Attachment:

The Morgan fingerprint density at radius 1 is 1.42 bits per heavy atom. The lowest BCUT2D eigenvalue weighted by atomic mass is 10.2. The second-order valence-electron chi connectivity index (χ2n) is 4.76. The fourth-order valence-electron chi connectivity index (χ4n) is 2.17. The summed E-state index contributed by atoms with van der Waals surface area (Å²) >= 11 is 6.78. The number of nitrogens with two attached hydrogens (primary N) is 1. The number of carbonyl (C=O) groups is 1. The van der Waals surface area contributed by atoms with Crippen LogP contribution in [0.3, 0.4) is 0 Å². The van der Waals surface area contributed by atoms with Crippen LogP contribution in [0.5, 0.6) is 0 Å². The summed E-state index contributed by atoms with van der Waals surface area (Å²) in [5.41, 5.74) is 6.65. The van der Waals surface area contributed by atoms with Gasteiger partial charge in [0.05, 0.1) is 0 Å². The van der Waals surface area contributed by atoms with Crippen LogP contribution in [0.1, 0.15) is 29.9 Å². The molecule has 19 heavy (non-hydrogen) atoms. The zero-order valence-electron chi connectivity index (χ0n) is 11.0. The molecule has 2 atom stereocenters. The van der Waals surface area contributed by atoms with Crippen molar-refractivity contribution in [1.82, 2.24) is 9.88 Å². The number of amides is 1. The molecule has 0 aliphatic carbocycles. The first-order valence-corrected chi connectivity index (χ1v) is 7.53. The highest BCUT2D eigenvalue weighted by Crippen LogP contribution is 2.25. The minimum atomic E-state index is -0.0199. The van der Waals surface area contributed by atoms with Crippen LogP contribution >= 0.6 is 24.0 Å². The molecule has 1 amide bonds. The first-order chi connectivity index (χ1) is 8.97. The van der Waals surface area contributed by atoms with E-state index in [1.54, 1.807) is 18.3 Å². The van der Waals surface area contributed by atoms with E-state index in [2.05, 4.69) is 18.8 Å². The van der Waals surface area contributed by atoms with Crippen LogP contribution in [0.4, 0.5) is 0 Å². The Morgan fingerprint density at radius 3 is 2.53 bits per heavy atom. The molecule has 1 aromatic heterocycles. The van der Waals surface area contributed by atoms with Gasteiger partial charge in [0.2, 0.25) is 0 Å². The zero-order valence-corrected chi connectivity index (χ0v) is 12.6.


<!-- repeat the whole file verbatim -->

The Morgan fingerprint density at radius 1 is 1.42 bits per heavy atom. The lowest BCUT2D eigenvalue weighted by atomic mass is 10.2. The second-order valence-electron chi connectivity index (χ2n) is 4.76. The fourth-order valence-electron chi connectivity index (χ4n) is 2.17. The summed E-state index contributed by atoms with van der Waals surface area (Å²) >= 11 is 6.78. The number of nitrogens with two attached hydrogens (primary N) is 1. The number of carbonyl (C=O) groups is 1. The van der Waals surface area contributed by atoms with Crippen LogP contribution in [0.3, 0.4) is 0 Å². The van der Waals surface area contributed by atoms with Crippen LogP contribution in [0.5, 0.6) is 0 Å². The summed E-state index contributed by atoms with van der Waals surface area (Å²) in [5.41, 5.74) is 6.65. The van der Waals surface area contributed by atoms with Gasteiger partial charge in [0.05, 0.1) is 0 Å². The van der Waals surface area contributed by atoms with Crippen LogP contribution in [0.1, 0.15) is 29.9 Å². The molecule has 19 heavy (non-hydrogen) atoms. The zero-order valence-electron chi connectivity index (χ0n) is 11.0. The molecule has 2 atom stereocenters. The van der Waals surface area contributed by atoms with Crippen molar-refractivity contribution in [1.82, 2.24) is 9.88 Å². The number of amides is 1. The molecule has 0 aliphatic carbocycles. The first-order valence-corrected chi connectivity index (χ1v) is 7.53. The highest BCUT2D eigenvalue weighted by Crippen LogP contribution is 2.25. The minimum atomic E-state index is -0.0199. The van der Waals surface area contributed by atoms with Crippen LogP contribution >= 0.6 is 24.0 Å². The molecule has 1 amide bonds. The first-order chi connectivity index (χ1) is 8.97. The van der Waals surface area contributed by atoms with E-state index in [1.54, 1.807) is 18.3 Å². The van der Waals surface area contributed by atoms with E-state index in [2.05, 4.69) is 18.8 Å². The van der Waals surface area contributed by atoms with Crippen LogP contribution in [0.4, 0.5) is 0 Å². The Morgan fingerprint density at radius 3 is 2.53 bits per heavy atom. The molecule has 1 aromatic heterocycles. The van der Waals surface area contributed by atoms with Gasteiger partial charge in [0.2, 0.25) is 0 Å². The zero-order valence-corrected chi connectivity index (χ0v) is 12.6.